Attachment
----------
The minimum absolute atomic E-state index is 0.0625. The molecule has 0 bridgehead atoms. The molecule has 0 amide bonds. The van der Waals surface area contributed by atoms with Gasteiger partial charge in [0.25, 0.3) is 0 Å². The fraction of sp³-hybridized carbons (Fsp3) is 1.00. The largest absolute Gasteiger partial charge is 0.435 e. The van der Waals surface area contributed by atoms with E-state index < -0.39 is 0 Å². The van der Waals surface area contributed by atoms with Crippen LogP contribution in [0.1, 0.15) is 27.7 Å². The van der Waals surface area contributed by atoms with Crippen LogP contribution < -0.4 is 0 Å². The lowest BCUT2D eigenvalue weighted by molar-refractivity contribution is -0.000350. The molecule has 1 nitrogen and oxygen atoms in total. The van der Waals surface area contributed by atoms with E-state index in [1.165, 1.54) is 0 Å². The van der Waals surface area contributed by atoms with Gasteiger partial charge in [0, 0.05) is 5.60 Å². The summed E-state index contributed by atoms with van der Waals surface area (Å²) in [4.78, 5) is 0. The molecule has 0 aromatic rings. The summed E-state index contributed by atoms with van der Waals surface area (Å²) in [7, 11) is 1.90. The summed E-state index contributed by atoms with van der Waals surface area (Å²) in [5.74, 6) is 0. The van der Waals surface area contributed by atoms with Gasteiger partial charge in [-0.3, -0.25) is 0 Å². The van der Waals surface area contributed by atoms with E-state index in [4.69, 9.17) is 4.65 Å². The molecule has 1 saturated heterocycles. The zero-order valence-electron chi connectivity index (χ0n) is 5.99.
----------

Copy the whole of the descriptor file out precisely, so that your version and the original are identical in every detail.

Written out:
The minimum absolute atomic E-state index is 0.0625. The molecule has 0 bridgehead atoms. The molecule has 0 amide bonds. The van der Waals surface area contributed by atoms with Gasteiger partial charge in [0.25, 0.3) is 0 Å². The fraction of sp³-hybridized carbons (Fsp3) is 1.00. The largest absolute Gasteiger partial charge is 0.435 e. The van der Waals surface area contributed by atoms with E-state index < -0.39 is 0 Å². The van der Waals surface area contributed by atoms with Crippen LogP contribution in [0.1, 0.15) is 27.7 Å². The van der Waals surface area contributed by atoms with Crippen LogP contribution < -0.4 is 0 Å². The lowest BCUT2D eigenvalue weighted by molar-refractivity contribution is -0.000350. The molecule has 1 nitrogen and oxygen atoms in total. The van der Waals surface area contributed by atoms with E-state index in [1.165, 1.54) is 0 Å². The van der Waals surface area contributed by atoms with Gasteiger partial charge in [0, 0.05) is 5.60 Å². The summed E-state index contributed by atoms with van der Waals surface area (Å²) in [4.78, 5) is 0. The molecule has 0 aromatic rings. The summed E-state index contributed by atoms with van der Waals surface area (Å²) in [7, 11) is 1.90. The summed E-state index contributed by atoms with van der Waals surface area (Å²) in [5.74, 6) is 0. The van der Waals surface area contributed by atoms with Gasteiger partial charge in [-0.3, -0.25) is 0 Å². The van der Waals surface area contributed by atoms with E-state index in [4.69, 9.17) is 4.65 Å². The molecule has 1 saturated heterocycles. The zero-order valence-electron chi connectivity index (χ0n) is 5.99.